It has been another busy week gathering and writing content at amodelofcontrol.com, and there will be a few posts in the next couple of weeks as a result. The first of which is this, the best tracks of the past month.
292: Tracks of the Month (April 2017)
As the year gathers pace and we start to edge into the early reaches of the summer season, release schedules have started filling up for the autumn too, and as is usual, I can’t cover everything.
So there are a few more releases worth checking out that I’m unlikely to have the chance to cover. These include a new Empathy Test single, which I’ve decided to hold over until I cover their two albums due in the summer – self-released via crowdfunding, and which reached double their target within twenty-fours of launch, and commendably 10% of anything over the target goes to MIND.
Track of the Month
Still no sign of new Edge of Dawn – which had been suggested in the past year or so – and and while his Ghost & Writer collaboration has seen limited live shows, Frank Spinath has continued what seems to be a never-ending production of music with what is effectively a solo project (although there is production work by Hecq, and it shows). Intriguingly, though, the first song released under the Lionhearts name is an old, old song dusted down. Murder was on the original Seabound demo in 1996, and is rather updated, with a sumptuous electronic backing that while still having links to Seabound in particular, does see Spinath perhaps looking down a new path. I await the album with interest.
The release of 3TEETH’s second album Shutdown.exe is nearly upon us, and the title track is the latest teaser from it, with a trippy, newsroom-gone-mad video. The song itself, if you’ve been following 3TEETH so far, will perhaps not surprise you too much – synth-heavy (that hook!) industrial metal that builds to a controlled explosion of a chorus, that, as proved when they aired the song at Infest last summer, absolutely rips.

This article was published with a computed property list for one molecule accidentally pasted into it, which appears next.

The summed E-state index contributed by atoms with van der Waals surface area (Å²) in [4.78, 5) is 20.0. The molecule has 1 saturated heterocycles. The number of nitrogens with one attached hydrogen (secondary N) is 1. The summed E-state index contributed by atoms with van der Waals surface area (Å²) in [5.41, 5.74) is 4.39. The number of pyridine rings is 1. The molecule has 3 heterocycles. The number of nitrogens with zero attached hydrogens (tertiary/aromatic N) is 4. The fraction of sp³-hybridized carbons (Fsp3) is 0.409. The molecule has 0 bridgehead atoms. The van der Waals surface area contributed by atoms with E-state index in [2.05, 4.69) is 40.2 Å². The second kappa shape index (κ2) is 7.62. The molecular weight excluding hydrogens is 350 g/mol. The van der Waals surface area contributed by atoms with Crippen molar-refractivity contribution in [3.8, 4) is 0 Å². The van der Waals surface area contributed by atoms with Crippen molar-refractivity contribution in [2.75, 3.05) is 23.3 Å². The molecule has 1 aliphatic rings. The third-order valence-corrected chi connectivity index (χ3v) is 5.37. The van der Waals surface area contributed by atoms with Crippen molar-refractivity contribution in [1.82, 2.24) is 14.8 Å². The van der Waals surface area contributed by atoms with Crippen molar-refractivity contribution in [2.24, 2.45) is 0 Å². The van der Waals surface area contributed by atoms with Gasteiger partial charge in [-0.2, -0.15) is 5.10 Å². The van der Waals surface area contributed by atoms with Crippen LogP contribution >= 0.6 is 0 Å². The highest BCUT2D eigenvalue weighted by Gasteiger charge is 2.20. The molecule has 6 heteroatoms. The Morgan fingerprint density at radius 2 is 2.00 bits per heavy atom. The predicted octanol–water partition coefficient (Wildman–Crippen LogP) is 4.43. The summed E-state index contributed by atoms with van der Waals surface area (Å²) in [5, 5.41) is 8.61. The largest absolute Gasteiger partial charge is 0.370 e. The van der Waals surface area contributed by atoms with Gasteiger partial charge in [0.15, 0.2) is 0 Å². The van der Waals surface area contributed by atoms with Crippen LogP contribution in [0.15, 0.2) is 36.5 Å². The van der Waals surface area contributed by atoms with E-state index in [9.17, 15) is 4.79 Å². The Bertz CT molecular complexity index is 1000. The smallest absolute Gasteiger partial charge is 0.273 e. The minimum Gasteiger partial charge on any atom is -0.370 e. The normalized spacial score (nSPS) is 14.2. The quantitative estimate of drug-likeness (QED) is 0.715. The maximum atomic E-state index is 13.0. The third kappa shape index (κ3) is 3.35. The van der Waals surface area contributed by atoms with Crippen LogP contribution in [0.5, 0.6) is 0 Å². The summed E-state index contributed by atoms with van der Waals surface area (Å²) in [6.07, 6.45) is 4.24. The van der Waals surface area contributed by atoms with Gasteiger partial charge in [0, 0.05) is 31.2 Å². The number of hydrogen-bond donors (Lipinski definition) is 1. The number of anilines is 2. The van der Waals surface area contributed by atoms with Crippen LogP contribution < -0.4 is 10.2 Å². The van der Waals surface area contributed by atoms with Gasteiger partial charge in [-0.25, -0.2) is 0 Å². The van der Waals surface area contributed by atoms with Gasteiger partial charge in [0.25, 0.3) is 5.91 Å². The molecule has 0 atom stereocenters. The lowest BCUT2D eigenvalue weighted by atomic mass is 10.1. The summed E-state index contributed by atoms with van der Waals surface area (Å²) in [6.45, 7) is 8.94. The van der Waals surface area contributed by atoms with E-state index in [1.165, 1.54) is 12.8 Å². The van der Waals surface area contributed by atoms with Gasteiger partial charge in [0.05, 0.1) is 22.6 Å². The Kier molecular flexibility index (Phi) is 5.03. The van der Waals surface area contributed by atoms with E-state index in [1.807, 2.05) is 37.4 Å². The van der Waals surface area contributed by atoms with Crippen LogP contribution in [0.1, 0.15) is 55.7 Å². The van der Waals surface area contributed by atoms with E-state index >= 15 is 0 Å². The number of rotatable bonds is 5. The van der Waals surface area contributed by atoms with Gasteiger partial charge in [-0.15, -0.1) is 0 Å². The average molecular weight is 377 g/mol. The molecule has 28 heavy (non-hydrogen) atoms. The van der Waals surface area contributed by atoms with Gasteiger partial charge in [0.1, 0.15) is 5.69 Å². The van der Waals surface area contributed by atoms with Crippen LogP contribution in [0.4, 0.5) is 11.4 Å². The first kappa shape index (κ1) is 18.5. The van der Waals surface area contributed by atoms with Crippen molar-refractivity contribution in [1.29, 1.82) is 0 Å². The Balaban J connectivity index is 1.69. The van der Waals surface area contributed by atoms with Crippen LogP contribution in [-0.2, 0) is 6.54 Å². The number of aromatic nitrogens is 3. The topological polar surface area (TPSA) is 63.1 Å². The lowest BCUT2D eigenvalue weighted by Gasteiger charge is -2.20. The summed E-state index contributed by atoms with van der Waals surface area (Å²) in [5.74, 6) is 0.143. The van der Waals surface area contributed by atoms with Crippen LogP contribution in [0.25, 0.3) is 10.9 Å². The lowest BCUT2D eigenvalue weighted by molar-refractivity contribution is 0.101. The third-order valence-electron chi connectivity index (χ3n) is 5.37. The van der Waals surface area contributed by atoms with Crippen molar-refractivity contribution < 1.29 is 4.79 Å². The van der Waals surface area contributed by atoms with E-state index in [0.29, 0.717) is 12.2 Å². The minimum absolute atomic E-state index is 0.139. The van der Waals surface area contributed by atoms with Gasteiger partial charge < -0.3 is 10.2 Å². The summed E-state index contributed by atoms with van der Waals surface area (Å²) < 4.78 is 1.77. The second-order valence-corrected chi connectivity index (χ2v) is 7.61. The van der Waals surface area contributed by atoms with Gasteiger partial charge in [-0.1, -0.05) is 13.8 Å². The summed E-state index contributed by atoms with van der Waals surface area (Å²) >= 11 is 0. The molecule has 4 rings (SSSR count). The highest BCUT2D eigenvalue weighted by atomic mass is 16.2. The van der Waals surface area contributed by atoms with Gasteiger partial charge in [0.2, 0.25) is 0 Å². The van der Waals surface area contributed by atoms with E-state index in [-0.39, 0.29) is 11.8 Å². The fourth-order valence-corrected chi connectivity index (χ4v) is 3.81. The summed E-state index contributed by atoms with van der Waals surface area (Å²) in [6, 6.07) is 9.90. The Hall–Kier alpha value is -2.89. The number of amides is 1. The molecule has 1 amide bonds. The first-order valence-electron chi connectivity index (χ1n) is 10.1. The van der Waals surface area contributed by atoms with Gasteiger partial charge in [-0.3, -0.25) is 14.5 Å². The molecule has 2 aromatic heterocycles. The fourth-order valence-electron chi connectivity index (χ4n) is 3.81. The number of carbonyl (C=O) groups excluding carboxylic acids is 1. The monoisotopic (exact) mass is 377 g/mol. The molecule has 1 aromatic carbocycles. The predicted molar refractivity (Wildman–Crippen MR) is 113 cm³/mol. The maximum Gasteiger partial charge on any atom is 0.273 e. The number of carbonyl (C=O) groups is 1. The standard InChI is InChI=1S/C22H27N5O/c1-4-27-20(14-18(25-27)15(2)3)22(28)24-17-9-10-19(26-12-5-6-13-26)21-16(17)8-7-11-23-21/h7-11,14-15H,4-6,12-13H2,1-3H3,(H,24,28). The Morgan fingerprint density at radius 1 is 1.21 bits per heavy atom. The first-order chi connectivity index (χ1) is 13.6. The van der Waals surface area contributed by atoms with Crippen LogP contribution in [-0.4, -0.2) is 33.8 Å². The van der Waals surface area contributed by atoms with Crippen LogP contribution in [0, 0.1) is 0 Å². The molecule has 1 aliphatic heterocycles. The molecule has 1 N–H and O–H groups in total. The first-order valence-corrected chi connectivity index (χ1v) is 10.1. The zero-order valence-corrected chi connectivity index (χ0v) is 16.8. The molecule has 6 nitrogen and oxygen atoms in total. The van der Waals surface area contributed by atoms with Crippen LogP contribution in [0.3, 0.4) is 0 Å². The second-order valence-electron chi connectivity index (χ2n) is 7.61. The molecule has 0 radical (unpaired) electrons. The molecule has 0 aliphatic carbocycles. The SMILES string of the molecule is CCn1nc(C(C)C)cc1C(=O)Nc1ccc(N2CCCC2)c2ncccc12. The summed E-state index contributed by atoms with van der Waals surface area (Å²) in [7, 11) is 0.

Victor Hugo Daza (Water Is Right Remix)
Capitalism – Continuing Crisis
Long one of my favourite noisy industrial acts, I’d been beginning to wonder that despite occasional live appearances over the years, whether we’d ever hear a new album from them. But out of the blue, their first new album in eight years has dropped, and their resolutely political edge has remained. They’ve moved on from Depleted Uranium Weapons (‘4 2009), to a critique of Capitalism, with various samples adding weight to the titles that broadly make their views pretty fucking obvious (none of this should come as any surprise to anyone who has seen them perform live – the only act I’ve ever seen with a red communist flag onstage with them ever single time). Musically, this is a continuation of the dense, complex and surging rhythms that they’ve long since perfected, the best of which here is the stampede of beats and chanting, protesting voices of this track.
Bryan Erickson returns with a new EP under his long-running VAC monicker, and you know what? This is the best VAC release in ages. He’s turned back to groovy, punchy dancefloor industrial, and the lead track combines female vocals in German, Bryan’s howls in the chorus, shredding guitars, and the general feel is of a whirling maelstrom of fury. Also of note is Cog, where David Thrussell of Snog fits in perfectly with the trippy, trance-influenced industrial.
Exile in the Outer Ring
Erica M Anderson returns at last – after the technological and psychological nightmares of The Future’s Void – and the first track from her forthcoming new album (due later in the summer) has apparently ruffled a few feathers, if a follow-up post on her social media streams after release was anything to go by.